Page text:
After several miles the road disappeared and the dry expanse of a lake lay ahead. The track we were riding dipped from higher ground and cut though the center; I felt like the antithesis of an “Ice Road Trucker”.

On the distant hills the small town began to reveal itself.

Click play for theme music…

Ballarat boomed from 1887 to 1905 with a population peaking at around 400 people. The town was a supply center for the Panamint Valley and boasted a post office, a jail, a school, 7 saloons, a Wells Fargo station, and 3 hotels.

As with most of the towns in the area she had some colorful characters.

Prospector “Seldom Seen Slim” who claimed he hadn’t taken a bath in 20 years because water was too scarce to waste. Or Shorty Harris who fell in love with and proposed to a woman who was 6 ft. tall and weighed 210 LBS., she turned him down by saying: “You’re a good friend and a handy little fellow to play with; but you’re too little for hard work”. Shorty never proposed again.

But that was then…

Click on any image to scroll through in full size.

Today as you drive up from the lake bed and head into the center of town you go past the remnants of Shorty’s house, the jail, a few old buildings, the graveyard, relics of yesteryear, and eventually you saddle up to the General Store run by the towns last remaining resident; Rusty.

Everyone is greeted with the same pitch; “Cold soda, cold beer”?

Today, as I imagine he does every day, Rusty relaxed with his thoughts; seated in his rocker on the inside of the store. With him was his best friend who lives 13 miles away in the mountains. They were laughing and telling yarns when we approached. Gobs, the friend, who we nicknamed, began to talk to us and the exchange summed up Ballarat perfectly.

“I live up there in the mountains. Thirteen miles as the crow flies. I come down here to spend the days with Rusty. I retired you know” Gobs announced with a crooked smile and the wink of a mischievous man-child.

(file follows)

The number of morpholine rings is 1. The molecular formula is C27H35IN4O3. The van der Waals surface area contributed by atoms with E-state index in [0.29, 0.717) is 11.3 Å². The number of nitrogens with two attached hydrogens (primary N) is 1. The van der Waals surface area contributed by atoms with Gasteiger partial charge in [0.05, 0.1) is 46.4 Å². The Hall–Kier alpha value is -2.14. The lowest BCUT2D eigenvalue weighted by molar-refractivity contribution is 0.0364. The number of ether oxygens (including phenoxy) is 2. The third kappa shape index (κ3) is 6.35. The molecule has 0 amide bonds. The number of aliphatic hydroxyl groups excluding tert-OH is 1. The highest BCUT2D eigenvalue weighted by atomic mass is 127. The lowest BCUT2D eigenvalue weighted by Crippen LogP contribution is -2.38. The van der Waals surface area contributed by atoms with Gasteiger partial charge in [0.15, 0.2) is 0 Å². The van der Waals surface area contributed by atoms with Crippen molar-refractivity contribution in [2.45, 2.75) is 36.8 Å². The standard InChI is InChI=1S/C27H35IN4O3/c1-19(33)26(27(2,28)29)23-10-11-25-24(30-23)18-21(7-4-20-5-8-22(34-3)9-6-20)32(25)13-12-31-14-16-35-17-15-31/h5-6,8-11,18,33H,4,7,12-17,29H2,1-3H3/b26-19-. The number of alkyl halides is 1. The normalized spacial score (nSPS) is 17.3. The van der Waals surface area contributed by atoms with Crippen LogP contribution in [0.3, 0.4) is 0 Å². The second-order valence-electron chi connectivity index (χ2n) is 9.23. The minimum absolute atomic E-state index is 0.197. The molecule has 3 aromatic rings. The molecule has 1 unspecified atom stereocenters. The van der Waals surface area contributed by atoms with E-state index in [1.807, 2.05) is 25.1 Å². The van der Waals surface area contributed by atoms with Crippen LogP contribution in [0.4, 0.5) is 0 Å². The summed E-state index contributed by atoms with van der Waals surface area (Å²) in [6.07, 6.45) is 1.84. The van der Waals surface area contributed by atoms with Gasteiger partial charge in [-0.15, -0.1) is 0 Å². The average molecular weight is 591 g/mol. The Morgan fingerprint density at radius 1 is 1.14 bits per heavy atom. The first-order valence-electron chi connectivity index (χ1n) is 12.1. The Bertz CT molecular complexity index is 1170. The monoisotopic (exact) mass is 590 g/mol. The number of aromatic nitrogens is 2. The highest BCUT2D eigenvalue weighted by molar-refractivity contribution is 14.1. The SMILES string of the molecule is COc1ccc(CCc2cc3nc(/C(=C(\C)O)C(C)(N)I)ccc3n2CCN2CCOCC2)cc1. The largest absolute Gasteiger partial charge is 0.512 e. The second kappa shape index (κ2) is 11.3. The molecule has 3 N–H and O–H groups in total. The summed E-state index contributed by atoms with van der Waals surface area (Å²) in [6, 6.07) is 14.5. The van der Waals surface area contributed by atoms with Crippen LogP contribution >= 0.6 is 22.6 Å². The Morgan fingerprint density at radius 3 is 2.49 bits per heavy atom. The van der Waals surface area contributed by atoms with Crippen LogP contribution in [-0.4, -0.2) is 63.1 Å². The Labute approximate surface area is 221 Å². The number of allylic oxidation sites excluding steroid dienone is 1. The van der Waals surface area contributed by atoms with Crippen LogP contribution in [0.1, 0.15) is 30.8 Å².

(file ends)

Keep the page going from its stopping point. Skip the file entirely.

“Must be nice be’in retired” chimes Rusty. Returning to his chair he caps a beer and settles down to echo the activity of his retired friend.

Life in the desert, in a town for one, it’s kinda quiet….zzzzzzzzzzzzzzzzzzz

26 thoughts on “Population One

  1. I couldn’t decide throughout the post if it felt more dystopic or just kind of desolate wild west, but I definitely got caught up in the atmosphere. It must be like being on a movie set, exploring those small nearly-empty towns out West. Beautiful landscapes!

    Liked by 1 person

  2. Any place that conjures up images of the ‘man with no name’ gets my vote (I used to want to be a cowboy when I was little – still do!). I do wonder though, how on earth will Rusty occupy his time when he eventually retires? 🙂

    Liked by 1 person

  3. Great post! I have been dying to venture out to Death Valley but every time we have the opportunity it is summer! Not sure I’m as brave as you to go then. Looks super cool though. I’m putting this ghost town down on my list. I’m a sucker for ghost towns!

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  4. Death Valley in mid-summer? Not on your life! I love deserts, my favorite being the Atacama Desert in Northern Chile. It’s the driest desert on earth but I’ve only been there in the winter time. Antarctica appeals to me as a summer destination. Fascinating history in Ballarat. I love old ghost towns.

    Liked by 1 person

  5. Death Valley was almost one of the national parks I was going to work a winter season in, but ultimately decided to do two winters in the Everglades instead. There’s a certain something about the desert that really appeals to me. Edward Abbey wrote about how everything in the desert must maintain a precarious balance to survive on such little water. I’ve only driven though Death Valley when I was 11. I was with my sister and then husband and their fussy baby. The desolation of the desert would have been so peaceful compared to that drive 😉

    Liked by 1 person

    1. It was most definitely peaceful Jeri. One of the most fascinating road trips I have taken and one I did not expect to be so. We had no baby and all attention was on the desert. Even though void for the most part, of life, it had this mesmerizing quality to it. It could be that once you are immersed in it you realize what Edward Abbey was talking about…the balance is imperative for sure; it is easy to see how you could get swallowed up.

      Liked by 1 person